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On The Effects Of Breaking Taboos

MEXICO

[Leer en español] So many of us have asked ourselves, "What is going on in our society? Why are seeing this palpable moral decay?" Others insist that we have lost our values entirely and that society is not evolving but devolving.

Of course for every opinion about doom there is another that glibly rejects those worries.

In this case resistance comes from those who preach "situational ethics" as a prime directive for life. Its premise, which is "If it feels good, do it," has in fact taken hold in the halls of power and among decision makers.

The once-youthful Baby Boomers are the main culprits - those that came of age in the latter half of the sixties and lived through the sexual revolution's explosion and rage. Young hippies at that time, they took the reigns of power in business and politics in the 80s and 90s, and they began making decisions according to their ethics. Their system of ethics was nothing more than a euphemism for modern hedonism.

It's the generation that cried: "It's prohibited to prohibit!" "Let's break all taboos!" All ideas that people like Pedro Ferriz de Con and intellectuals like Gabriel Garcia Marquez have elevated to a quasi-religious notion that "Any young person that doesn't rebel isn't actually young."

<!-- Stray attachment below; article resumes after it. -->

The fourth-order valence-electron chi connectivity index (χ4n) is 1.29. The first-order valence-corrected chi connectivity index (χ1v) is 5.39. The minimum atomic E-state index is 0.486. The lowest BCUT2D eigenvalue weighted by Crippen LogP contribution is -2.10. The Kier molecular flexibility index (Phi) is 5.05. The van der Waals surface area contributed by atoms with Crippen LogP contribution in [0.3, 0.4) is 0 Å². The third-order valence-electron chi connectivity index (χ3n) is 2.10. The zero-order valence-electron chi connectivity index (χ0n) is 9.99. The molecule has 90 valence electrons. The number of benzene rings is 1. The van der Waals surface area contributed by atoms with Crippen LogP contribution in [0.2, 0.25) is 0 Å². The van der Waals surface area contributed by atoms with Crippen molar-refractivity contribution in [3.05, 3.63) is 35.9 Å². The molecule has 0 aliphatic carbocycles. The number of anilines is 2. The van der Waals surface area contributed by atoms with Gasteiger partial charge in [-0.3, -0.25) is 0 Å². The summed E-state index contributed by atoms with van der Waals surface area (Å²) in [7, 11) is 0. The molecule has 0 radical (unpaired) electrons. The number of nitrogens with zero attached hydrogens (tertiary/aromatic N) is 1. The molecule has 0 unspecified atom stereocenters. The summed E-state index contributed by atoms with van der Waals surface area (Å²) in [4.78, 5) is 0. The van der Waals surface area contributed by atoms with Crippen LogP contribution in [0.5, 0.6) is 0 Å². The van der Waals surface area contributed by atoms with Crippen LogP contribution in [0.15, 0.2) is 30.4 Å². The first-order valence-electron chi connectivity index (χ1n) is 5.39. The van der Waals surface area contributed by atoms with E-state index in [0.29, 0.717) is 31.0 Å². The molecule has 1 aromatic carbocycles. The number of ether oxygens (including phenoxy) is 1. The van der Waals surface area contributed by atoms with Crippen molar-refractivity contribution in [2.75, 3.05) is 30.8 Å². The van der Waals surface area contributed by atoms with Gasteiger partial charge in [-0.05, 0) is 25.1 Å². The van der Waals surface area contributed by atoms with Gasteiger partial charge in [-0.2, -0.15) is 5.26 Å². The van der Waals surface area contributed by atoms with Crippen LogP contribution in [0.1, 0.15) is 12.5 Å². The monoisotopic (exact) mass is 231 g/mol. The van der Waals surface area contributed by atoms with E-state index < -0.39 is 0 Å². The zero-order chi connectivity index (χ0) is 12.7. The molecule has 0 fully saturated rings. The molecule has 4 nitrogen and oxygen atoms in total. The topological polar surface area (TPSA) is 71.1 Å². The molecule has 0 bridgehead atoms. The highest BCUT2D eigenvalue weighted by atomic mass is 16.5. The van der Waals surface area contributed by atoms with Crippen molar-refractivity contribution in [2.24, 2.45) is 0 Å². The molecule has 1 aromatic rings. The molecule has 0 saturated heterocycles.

Well, we have now broken the taboos, and we have now rebelled against everything. We did prohibit The Man from prohibiting us.

I write this in first person plural because I was part of that generation of "rebels." I know very well what took place. I lived it. No one had to tell me, and I didn't have to read about it after the fact.

I need only recall my traverse through the 1960s in order to understand what the distinguished psychiatrist Otto Dörr has just presented in his report on Chilean youth, and by extension, all youth.

"Chilean young people are ill," Dörr declares.

The reason? Dörr blames a society without limits, defined by hedonistic conceptions of life, where only the entertaining and pleasurable is good, and anything that does not entertain or give pleasure is bad.

Dörr's conclusions are perfectly applicable to my generation and probably every other. The causes just like the effects are always the same. They present themselves cyclically and they have ruined older civilizations than ours.

Never in human history has a civilization recovered once hedonism, violence and destruction of taboos come to dominate in society. Our modern society is not outfitted with anything that would make us an exception.

The psychiatrist and neurologist Otto Dörr says our youth are part of a sickened generation. This addiction to the pleasurable and aversion to all else has consequences. 

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